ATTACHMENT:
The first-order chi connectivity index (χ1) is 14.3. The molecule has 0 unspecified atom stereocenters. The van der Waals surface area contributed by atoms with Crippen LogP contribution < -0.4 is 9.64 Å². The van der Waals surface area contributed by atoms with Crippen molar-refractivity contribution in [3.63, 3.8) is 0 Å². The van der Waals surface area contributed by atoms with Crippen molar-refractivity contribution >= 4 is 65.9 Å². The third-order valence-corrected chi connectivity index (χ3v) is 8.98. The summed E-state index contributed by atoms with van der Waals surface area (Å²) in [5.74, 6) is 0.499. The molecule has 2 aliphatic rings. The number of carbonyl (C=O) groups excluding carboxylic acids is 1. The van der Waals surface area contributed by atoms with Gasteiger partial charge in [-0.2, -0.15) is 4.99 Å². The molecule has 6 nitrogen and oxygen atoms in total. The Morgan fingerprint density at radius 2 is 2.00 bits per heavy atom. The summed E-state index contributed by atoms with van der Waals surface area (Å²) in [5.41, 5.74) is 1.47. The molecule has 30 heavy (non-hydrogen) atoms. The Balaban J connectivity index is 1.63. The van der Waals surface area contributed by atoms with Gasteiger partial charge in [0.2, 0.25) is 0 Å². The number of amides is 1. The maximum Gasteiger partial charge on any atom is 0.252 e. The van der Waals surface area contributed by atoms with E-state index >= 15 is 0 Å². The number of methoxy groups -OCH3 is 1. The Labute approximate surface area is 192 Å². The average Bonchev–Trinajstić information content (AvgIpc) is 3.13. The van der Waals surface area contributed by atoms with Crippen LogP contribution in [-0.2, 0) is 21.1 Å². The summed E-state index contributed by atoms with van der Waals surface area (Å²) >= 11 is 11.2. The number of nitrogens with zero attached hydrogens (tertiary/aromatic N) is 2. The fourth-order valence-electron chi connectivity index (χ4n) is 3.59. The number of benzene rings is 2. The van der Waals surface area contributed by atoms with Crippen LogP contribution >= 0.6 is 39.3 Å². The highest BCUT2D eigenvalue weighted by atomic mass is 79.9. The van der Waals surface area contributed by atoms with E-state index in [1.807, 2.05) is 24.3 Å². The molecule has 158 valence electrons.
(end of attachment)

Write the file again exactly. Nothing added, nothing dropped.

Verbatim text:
The first-order chi connectivity index (χ1) is 14.3. The molecule has 0 unspecified atom stereocenters. The van der Waals surface area contributed by atoms with Crippen LogP contribution < -0.4 is 9.64 Å². The van der Waals surface area contributed by atoms with Crippen molar-refractivity contribution in [3.63, 3.8) is 0 Å². The van der Waals surface area contributed by atoms with Crippen molar-refractivity contribution >= 4 is 65.9 Å². The third-order valence-corrected chi connectivity index (χ3v) is 8.98. The summed E-state index contributed by atoms with van der Waals surface area (Å²) in [5.74, 6) is 0.499. The molecule has 2 aliphatic rings. The number of carbonyl (C=O) groups excluding carboxylic acids is 1. The van der Waals surface area contributed by atoms with Gasteiger partial charge in [-0.2, -0.15) is 4.99 Å². The molecule has 6 nitrogen and oxygen atoms in total. The Morgan fingerprint density at radius 2 is 2.00 bits per heavy atom. The summed E-state index contributed by atoms with van der Waals surface area (Å²) in [5.41, 5.74) is 1.47. The molecule has 30 heavy (non-hydrogen) atoms. The Balaban J connectivity index is 1.63. The van der Waals surface area contributed by atoms with Gasteiger partial charge in [0.2, 0.25) is 0 Å². The number of amides is 1. The maximum Gasteiger partial charge on any atom is 0.252 e. The van der Waals surface area contributed by atoms with E-state index >= 15 is 0 Å². The number of methoxy groups -OCH3 is 1. The Labute approximate surface area is 192 Å². The average Bonchev–Trinajstić information content (AvgIpc) is 3.13. The van der Waals surface area contributed by atoms with Crippen LogP contribution in [-0.2, 0) is 21.1 Å². The summed E-state index contributed by atoms with van der Waals surface area (Å²) >= 11 is 11.2. The number of nitrogens with zero attached hydrogens (tertiary/aromatic N) is 2. The fourth-order valence-electron chi connectivity index (χ4n) is 3.59. The number of benzene rings is 2. The van der Waals surface area contributed by atoms with Crippen LogP contribution >= 0.6 is 39.3 Å². The highest BCUT2D eigenvalue weighted by atomic mass is 79.9. The van der Waals surface area contributed by atoms with E-state index in [1.807, 2.05) is 24.3 Å². The molecule has 158 valence electrons.